From where I’m sitting in the Flaggerdoot bar (trying my hardest to remain an impartial reviewer despite the local product sparkling in hand), I can count fire, water, timber, chrome, gold, granite, glass, marble, onyx, iron, plaster, leather and wool. And that’s not counting the fur, diamonds and rubber on the patrons. For this is a sensational, sybaritic environment, attuned to revelry as well as retreat, and the place is full of folk with something to celebrate. Increasingly, we are spending our discretionary funds on experiences rather than consumer goods. Li recognized this through Instagram feeds that show a pronounced shift from collecting things to collecting memories and itineraries. Across one weekend I see two up-market hens’ parties, one wedding consultation, three significant anniversary dinners, five visibly pregnant babymooners and who knows how many just pregnant couples. Almost all are diligently journalizing their stay with photographs and selfies in this supremely photogenic setting, adding verisimilitude to Jackalope’s already convincing virtual branding.

The restaurant, playfully named Doot Doot Doot, features a “bubbling golden ceiling” made from 10,000 Edison globes. Image:  Sharyn Cairns

If the crowd during my stay happens to be a very Peninsula demographic, this is nevertheless an internationally calibrated endeavour. It aspires to, and achieves, sophistication of global proportions, paradoxically because it responds so specifically to regional qualities, elevating them through intelligent design moves. This, then, is the third theme, implicit rather than explicit, of Australian architectural typologies and mythologies. It emerges in the direct siting and form of the main building as an exalted agricultural shed, which deftly completes the existing winery infrastructures. It is evoked in the black infinity pool that sits like an exaggerated oily water trough at the top of a paddock. It is teased out in the almost ironic handling of the original homestead – preserved as a pristine entity externally yet about to be swallowed up by the black monster shed and, though gutted internally, still with respectful traces of the previous room layout, delineated in light and nuanced structural morphologies. And it is demonstrated in the extensive use of Australian designed and produced furniture: in an unusually patriotic stance for hotel fitouts, 100 percent of the selections are locally manufactured (in collaboration with Zuster) or authentic design pieces.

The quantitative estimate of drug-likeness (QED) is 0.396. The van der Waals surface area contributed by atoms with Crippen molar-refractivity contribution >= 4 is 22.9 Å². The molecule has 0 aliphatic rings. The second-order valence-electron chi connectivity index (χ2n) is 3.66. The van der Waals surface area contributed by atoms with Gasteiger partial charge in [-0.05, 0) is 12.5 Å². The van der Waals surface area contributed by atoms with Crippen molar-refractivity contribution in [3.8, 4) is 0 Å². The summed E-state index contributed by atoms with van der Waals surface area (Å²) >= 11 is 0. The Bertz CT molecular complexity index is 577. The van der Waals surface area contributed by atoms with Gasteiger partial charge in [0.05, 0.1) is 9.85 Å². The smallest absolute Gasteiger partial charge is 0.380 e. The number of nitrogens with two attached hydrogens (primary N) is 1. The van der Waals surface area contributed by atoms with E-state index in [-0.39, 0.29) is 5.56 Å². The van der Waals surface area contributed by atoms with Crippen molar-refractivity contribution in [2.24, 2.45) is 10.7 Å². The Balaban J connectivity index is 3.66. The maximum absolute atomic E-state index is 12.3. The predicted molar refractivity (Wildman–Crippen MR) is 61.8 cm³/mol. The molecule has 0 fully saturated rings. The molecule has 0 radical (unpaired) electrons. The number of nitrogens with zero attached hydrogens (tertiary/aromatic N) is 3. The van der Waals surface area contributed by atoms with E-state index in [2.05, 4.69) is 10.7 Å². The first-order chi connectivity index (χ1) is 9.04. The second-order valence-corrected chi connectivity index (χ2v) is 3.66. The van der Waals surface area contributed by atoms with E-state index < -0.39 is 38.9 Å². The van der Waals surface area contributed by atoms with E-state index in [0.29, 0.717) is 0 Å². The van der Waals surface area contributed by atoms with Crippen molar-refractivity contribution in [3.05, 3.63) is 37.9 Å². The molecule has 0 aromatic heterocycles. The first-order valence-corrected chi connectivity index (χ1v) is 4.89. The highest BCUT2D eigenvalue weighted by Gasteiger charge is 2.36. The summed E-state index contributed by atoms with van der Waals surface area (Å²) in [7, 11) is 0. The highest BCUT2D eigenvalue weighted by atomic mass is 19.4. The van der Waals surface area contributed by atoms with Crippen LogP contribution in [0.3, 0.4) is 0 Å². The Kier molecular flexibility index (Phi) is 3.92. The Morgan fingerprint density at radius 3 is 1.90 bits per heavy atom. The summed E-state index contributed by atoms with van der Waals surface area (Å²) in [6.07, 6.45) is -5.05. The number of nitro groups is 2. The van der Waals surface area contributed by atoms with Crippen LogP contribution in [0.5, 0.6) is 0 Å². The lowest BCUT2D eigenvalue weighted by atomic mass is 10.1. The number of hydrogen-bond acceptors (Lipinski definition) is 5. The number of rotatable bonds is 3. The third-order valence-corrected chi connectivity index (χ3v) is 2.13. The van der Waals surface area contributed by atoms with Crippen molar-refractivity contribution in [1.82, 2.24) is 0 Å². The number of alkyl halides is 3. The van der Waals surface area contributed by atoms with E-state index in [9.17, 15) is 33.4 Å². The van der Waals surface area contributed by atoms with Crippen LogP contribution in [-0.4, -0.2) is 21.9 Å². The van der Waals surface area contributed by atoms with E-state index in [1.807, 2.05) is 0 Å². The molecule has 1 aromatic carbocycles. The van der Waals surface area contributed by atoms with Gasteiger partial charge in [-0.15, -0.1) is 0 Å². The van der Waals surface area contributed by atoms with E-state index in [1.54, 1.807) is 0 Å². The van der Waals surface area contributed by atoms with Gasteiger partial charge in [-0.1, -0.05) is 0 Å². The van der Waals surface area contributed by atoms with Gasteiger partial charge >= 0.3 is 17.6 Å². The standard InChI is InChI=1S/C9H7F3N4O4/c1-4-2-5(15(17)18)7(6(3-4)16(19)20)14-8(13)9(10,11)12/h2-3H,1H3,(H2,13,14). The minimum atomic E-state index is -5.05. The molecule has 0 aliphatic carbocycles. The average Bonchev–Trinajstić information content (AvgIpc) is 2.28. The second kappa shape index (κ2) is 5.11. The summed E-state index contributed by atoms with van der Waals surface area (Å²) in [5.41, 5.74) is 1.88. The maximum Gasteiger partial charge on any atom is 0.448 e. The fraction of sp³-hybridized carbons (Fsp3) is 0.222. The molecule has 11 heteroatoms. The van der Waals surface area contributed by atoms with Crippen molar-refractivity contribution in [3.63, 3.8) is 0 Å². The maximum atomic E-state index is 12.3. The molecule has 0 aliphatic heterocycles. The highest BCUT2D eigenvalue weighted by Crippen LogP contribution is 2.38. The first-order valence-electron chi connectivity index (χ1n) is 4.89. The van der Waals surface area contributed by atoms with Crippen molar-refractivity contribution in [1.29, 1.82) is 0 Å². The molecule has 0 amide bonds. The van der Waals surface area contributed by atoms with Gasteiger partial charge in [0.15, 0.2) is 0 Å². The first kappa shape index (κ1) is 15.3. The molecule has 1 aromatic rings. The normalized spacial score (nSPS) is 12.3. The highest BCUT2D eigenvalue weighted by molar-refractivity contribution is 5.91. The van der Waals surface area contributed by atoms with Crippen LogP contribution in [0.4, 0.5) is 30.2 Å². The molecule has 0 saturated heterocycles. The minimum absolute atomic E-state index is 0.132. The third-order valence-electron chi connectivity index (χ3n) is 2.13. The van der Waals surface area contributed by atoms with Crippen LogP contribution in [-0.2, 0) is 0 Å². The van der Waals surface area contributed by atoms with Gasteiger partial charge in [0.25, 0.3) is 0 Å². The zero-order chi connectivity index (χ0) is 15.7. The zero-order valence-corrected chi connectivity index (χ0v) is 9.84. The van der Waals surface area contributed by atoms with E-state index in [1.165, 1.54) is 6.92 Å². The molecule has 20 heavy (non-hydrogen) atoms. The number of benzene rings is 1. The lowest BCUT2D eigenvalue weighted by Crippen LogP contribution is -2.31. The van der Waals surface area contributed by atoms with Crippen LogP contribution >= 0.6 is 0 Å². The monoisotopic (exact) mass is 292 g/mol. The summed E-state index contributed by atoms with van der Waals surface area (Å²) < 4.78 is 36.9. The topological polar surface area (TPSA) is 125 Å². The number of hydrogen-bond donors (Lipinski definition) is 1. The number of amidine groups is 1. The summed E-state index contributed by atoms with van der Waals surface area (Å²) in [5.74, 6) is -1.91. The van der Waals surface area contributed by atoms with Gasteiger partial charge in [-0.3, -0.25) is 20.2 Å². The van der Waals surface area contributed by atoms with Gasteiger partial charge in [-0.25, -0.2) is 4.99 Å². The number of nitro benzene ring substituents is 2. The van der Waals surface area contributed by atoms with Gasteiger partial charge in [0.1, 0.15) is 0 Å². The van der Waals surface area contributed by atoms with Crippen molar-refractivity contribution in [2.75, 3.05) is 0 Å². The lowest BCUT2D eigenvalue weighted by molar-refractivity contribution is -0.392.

Rooms are the crucible for any hotel – or in alchemic terms perhaps the athanor – and the four versions at Jackalope are masterly in resolution. Each aligns variously with lead, silver and copper themes but in an understated way. Deliberately “art-free,” they borrow and frame the landscape for contemplative focus and give respite from the visual exuberance of the front of house. Concealed wall lighting reinforces the precise and ergonomically attuned low datum of these serene rooms, and there is a satisfying mix of artisanal and advanced technology. A kind of hygge-luxe aesthetic. It is rare that I can test a project by sleeping or washing in it, and like a dutiful critic I try to fault it, but can’t . Everything has been considered; there are no bruised shins or skinned knuckles (unlike the glorious but compromised and sadly modified Adelphi). And there may be strange creatures in the forecourt, but there are none under the bed.

In an etymological trace that the erudite Frascari would have loved, teratologia , the study of monsters, can also be “the telling of marvels.” The design team for Jackalope has exploited the characteristics of the mythic – exaggeration, dislocation and unexpected combination – with elan, shifting familiar forms and functions into a strange and marvellous new mode. And though the next Jackalope will have a different region, theme and team, the project has raised a high bar. Watch this space for Li’s next jack rabbit leap.

1. Marco Frascari, Monsters of Architecture: Anthropomorphism in Architectural Theory (Savage, Md.: Rowman and Littlefield Publishers, 1991).

2. According to the dubious website jackaloperesearchinstitute.org (accessed 9 June 2017).